The Masmak Citadel is an ancient fortress that has withstood time and continues to give every visitor a good glimpse of history. It is located in the historic city center next to the Great Mosque, the Souk Dirah and the Gold Souk. A small museum shop and cafe can be found inside this free attraction. In the museum I saw an old collection of swords and guns. A visit should be pre-arranged or coordinated with the museum curator over the phone as they usually close during prayer time.
Al Faisaliyah Center and Granada Mall
One of the most chic shopping malls in Riyadh -- and one with interesting architecture -- is the Al Faisaliyah Center. This mall features a tower that boasts a restaurant built inside a kind of ball at the top. The view from there is simply the best as one can see across the city to the Kingdom Tower center and of course the other picturesque sights all over the capital city. Looking around I marveled at the magnificent Riyadh skyline. The mall inside has everything from food to clothing, jewelry and the latest gadgets in technology. It is a good choice for high-income shoppers.
The Granada Mall is undoubtedly one of the best malls in Riyadh as it offers a large food court, numerous clothing shops, brand-name gadgets and a large supermarket. There are more budget-friendly items here and most clothing is reasonably priced. It is also a good place to spend time for a change of scenery. It is clean, well maintained and secure -- and most of the computer items I checked out here were much cheaper than elsewhere. Fast food or fine dining can both be enjoyed at this elaborately decorated shopping mall.
Travelling the highway through rocky terrain with views of the desert, we reached the Wadi Hanifa to enjoy a good Friday picnic. Lots of foreign workers gather here for a relaxing afternoon -- enjoying a good BBQ, sharing pre-cooked packaged food, smoking argyle or the hookah (hubba bubba as we call it back home), and sipping a glass of tea or a strong cup of Arabic coffee. Some just sit around to kill time; some come to people-watch or walk along the pathways and enjoy the view of the nearby farms. The promised lake was very dry during the time I was there. This country occupies most of the huge barren desert land of the Arabian Peninsula, and it actually has no permanent rivers or lakes -- only valleys composed of rocks, sand and gravel. Wadi Hanifa is an unusual venture into bioremediation, as this area used to be a polluted dumping ground and is now restored to the point where dirty city runoff water enters at one end and with no human intervention is transformed into clean water that can be fished at the other end. However, even here it can be dry at times.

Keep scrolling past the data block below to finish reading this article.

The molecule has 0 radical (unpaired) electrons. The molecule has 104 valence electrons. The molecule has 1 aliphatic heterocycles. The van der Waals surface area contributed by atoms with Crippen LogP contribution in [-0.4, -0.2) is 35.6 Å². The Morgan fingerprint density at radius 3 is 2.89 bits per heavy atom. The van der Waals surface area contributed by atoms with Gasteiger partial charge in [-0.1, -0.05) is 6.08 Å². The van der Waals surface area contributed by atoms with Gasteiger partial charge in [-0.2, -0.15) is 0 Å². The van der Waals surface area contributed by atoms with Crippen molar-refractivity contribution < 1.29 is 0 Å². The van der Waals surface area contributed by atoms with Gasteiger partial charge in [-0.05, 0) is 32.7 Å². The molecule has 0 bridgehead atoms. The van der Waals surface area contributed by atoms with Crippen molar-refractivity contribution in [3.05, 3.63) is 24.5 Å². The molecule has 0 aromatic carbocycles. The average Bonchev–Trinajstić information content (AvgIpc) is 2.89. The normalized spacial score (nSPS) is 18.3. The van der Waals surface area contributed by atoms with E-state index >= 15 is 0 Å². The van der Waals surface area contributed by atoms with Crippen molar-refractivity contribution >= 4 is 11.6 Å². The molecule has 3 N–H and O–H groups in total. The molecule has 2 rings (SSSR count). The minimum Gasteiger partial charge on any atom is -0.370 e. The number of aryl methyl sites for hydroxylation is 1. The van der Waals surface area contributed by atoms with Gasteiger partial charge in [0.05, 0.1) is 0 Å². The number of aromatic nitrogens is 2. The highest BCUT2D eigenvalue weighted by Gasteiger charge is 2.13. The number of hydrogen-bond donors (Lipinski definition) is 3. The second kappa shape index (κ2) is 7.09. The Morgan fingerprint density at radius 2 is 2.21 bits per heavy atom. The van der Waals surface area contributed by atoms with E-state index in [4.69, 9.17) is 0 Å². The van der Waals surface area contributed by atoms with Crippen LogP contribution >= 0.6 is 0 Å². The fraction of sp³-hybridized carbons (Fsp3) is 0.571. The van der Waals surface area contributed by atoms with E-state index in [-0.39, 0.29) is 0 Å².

Located at the northwest part almost 14 kms away from the main capital is the Old Dir’aiyah. This former capital city is now filled with ruins of old walls and fortress -- all that remained after it was captured and destroyed by the Turks in 1819. The capital city was moved to the nearby city Riyadh. Until recently, no efforts were made to rebuild and rehabilitate this old city; it has received a little more attention since it was declared a UNESCO World Heritage Site in 2010.
I came back home from my time in Riyadh with a new perspective on life. Living in Riyadh made me become more aware and respectful of another faith. Respecting another culture is what I kept in mind thru the six months I worked there, and I know for a fact that the strict form of Islam practiced by this country has been the major influence in the lives of its people and how they became so progressive. I am thankful for all the experience and knowledge I gained from working in Riyadh.